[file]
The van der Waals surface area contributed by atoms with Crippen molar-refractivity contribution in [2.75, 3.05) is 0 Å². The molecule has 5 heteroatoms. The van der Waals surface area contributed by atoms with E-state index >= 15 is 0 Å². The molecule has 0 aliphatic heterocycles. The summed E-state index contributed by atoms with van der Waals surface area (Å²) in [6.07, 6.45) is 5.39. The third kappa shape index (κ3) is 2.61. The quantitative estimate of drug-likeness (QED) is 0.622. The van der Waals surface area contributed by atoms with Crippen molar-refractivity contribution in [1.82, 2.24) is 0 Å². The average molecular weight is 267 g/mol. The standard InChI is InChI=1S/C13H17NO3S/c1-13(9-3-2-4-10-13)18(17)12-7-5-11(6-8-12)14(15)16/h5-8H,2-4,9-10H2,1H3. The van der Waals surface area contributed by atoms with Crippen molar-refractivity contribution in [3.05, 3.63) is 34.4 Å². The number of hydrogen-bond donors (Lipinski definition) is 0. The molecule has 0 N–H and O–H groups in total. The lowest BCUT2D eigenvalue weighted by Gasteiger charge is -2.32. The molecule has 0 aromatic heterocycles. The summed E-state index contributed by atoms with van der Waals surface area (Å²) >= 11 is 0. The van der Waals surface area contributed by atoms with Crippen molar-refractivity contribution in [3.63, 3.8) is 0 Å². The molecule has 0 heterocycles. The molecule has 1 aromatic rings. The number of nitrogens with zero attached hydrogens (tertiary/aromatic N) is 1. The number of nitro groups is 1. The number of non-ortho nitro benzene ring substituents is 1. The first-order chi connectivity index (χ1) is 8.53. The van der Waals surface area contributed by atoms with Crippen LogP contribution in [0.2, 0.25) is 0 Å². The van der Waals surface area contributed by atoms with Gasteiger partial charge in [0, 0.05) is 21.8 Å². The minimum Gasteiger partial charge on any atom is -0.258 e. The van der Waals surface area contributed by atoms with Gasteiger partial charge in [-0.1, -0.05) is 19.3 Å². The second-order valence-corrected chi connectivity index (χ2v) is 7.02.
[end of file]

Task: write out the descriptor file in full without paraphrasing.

The van der Waals surface area contributed by atoms with Crippen molar-refractivity contribution in [2.75, 3.05) is 0 Å². The molecule has 5 heteroatoms. The van der Waals surface area contributed by atoms with E-state index >= 15 is 0 Å². The molecule has 0 aliphatic heterocycles. The summed E-state index contributed by atoms with van der Waals surface area (Å²) in [6.07, 6.45) is 5.39. The third kappa shape index (κ3) is 2.61. The quantitative estimate of drug-likeness (QED) is 0.622. The van der Waals surface area contributed by atoms with Crippen molar-refractivity contribution in [1.82, 2.24) is 0 Å². The average molecular weight is 267 g/mol. The standard InChI is InChI=1S/C13H17NO3S/c1-13(9-3-2-4-10-13)18(17)12-7-5-11(6-8-12)14(15)16/h5-8H,2-4,9-10H2,1H3. The van der Waals surface area contributed by atoms with Crippen molar-refractivity contribution in [3.05, 3.63) is 34.4 Å². The number of hydrogen-bond donors (Lipinski definition) is 0. The molecule has 0 N–H and O–H groups in total. The lowest BCUT2D eigenvalue weighted by Gasteiger charge is -2.32. The molecule has 0 aromatic heterocycles. The summed E-state index contributed by atoms with van der Waals surface area (Å²) >= 11 is 0. The van der Waals surface area contributed by atoms with Crippen molar-refractivity contribution in [3.63, 3.8) is 0 Å². The molecule has 0 heterocycles. The molecule has 1 aromatic rings. The number of nitrogens with zero attached hydrogens (tertiary/aromatic N) is 1. The number of nitro groups is 1. The number of non-ortho nitro benzene ring substituents is 1. The first-order chi connectivity index (χ1) is 8.53. The van der Waals surface area contributed by atoms with Crippen LogP contribution in [0.2, 0.25) is 0 Å². The van der Waals surface area contributed by atoms with Gasteiger partial charge in [0, 0.05) is 21.8 Å². The minimum Gasteiger partial charge on any atom is -0.258 e. The van der Waals surface area contributed by atoms with Gasteiger partial charge in [-0.1, -0.05) is 19.3 Å². The second-order valence-corrected chi connectivity index (χ2v) is 7.02.